A Stonewall report claiming sexual abuse shelters would be unaffected by assisting men who identify as women has been fiercely attacked by a worker within the sector.
Writing anonymously for fear of being targeted by opponents, the woman said Stonewall could be guilty of duping the public.
Theresa May wants to make it easier to change legal sex, and a consultation on the contentious issue is ongoing.
The author described Stonewall’s document as “at best a disingenuous depiction” of the views of people working with abused women. At worst, she said, it could trick supporters and the public into believing that women who disagree with Stonewall “are wrongly misrepresenting female survivors of male violence”.
We are terrified of the extreme trans activists who will smear us personally, target our funders and compromise our already limited service provision.
“Stonewall have played a strong hand here. Whilst simultaneously silencing a sector they have now spun it round to claim to speak for us”.
The author describes herself as someone who works with people subjected to violence from men.
Explaining why she was writing anonymously on the Woman’s Place UK website, she said: “We are terrified of the extreme trans activists who will smear us personally, target our funders and compromise our already limited service provision”.
Stonewall’s report, “Supporting trans women in domestic and sexual violence services” claims to have conducted in-depth interviews with representatives of 15 organisations and that “many” said allowing men to access shelters would have “no relevance” to service delivery.
Every single one of them said they would leave. They can’t all be wrong about their own needs, surely?
The writer challenges this perspective citing her first-hand experience: “I was chatting to a refuge worker the other day. She said they asked all the women how they would feel about having a trans woman in the refuge. Every single one of them said they would leave. They can’t all be wrong about their own needs, surely?”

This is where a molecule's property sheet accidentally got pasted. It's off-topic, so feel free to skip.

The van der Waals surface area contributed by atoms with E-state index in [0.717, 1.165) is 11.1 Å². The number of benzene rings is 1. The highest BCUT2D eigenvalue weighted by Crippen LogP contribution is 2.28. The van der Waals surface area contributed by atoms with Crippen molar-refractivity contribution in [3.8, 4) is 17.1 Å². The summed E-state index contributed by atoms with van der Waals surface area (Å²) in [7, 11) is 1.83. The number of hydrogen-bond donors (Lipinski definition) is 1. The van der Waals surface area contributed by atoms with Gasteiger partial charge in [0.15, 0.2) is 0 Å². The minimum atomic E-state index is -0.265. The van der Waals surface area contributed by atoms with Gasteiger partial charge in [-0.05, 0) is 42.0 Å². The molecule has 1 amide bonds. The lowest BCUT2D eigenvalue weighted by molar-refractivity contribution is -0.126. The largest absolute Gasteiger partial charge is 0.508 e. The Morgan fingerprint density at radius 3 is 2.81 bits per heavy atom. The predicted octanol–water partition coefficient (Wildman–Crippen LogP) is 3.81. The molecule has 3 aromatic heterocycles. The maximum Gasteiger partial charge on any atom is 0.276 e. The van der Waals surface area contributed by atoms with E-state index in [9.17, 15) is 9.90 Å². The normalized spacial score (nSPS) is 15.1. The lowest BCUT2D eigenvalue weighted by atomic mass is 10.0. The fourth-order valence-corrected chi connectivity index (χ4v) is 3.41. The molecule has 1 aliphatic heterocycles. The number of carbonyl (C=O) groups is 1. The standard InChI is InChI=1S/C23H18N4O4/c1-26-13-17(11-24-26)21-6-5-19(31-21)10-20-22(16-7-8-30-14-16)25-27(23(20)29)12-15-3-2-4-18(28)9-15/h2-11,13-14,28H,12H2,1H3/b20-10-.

She added, “no matter how much you agree with the ideological stance that ‘trans women are women’ a survivor of domestic abuse and sexual violence may never see that trans woman as a woman.”
“Are we actually telling them to swallow their fears, their flash backs and their trauma in order to accommodate an ideology they don’t agree with whilst simultaneously calling them transphobic?”
She asked: “Should survivors really have to agree with an ideology, in a space that is meant to be reserved for them?”
Earlier this month a Canadian woman spoke of her distress at being required to share a bedroom in an abuse shelter with a man who identifies as a woman. She has now begun legal proceedings.
In July, the Prime Minister explained her approach on transsexualism: “I want to see a process that is more streamlined and de-medicalised – because being trans should never be treated as an illness.”
However, a recent YouGov survey showed that fewer than one in five think people should be allowed to legally change sex without a doctor’s approval.